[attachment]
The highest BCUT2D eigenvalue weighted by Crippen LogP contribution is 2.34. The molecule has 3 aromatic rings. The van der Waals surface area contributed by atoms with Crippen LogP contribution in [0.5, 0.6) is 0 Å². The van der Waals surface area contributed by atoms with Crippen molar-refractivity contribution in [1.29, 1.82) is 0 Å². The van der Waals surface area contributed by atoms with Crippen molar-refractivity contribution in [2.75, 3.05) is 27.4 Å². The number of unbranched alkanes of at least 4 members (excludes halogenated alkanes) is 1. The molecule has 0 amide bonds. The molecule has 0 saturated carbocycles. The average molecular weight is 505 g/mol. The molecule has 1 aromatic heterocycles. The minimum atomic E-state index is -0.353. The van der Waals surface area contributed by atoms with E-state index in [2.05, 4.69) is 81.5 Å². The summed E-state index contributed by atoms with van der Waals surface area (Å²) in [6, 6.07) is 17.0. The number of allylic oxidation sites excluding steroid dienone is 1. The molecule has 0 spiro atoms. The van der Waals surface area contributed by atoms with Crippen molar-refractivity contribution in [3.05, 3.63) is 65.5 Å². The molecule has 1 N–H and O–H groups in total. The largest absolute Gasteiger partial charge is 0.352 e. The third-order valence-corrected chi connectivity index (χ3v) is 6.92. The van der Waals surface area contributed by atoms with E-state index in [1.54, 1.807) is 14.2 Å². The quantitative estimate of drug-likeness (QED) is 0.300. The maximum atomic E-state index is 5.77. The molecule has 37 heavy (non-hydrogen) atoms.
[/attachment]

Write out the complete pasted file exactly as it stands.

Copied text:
The highest BCUT2D eigenvalue weighted by Crippen LogP contribution is 2.34. The molecule has 3 aromatic rings. The van der Waals surface area contributed by atoms with Crippen LogP contribution in [0.5, 0.6) is 0 Å². The van der Waals surface area contributed by atoms with Crippen molar-refractivity contribution in [1.29, 1.82) is 0 Å². The van der Waals surface area contributed by atoms with Crippen molar-refractivity contribution in [2.75, 3.05) is 27.4 Å². The number of unbranched alkanes of at least 4 members (excludes halogenated alkanes) is 1. The molecule has 0 amide bonds. The molecule has 0 saturated carbocycles. The average molecular weight is 505 g/mol. The molecule has 1 aromatic heterocycles. The minimum atomic E-state index is -0.353. The van der Waals surface area contributed by atoms with E-state index in [2.05, 4.69) is 81.5 Å². The summed E-state index contributed by atoms with van der Waals surface area (Å²) in [6, 6.07) is 17.0. The number of allylic oxidation sites excluding steroid dienone is 1. The molecule has 0 spiro atoms. The van der Waals surface area contributed by atoms with Crippen molar-refractivity contribution in [3.05, 3.63) is 65.5 Å². The molecule has 1 N–H and O–H groups in total. The largest absolute Gasteiger partial charge is 0.352 e. The third-order valence-corrected chi connectivity index (χ3v) is 6.92. The van der Waals surface area contributed by atoms with E-state index in [1.54, 1.807) is 14.2 Å². The quantitative estimate of drug-likeness (QED) is 0.300. The maximum atomic E-state index is 5.77. The molecule has 37 heavy (non-hydrogen) atoms.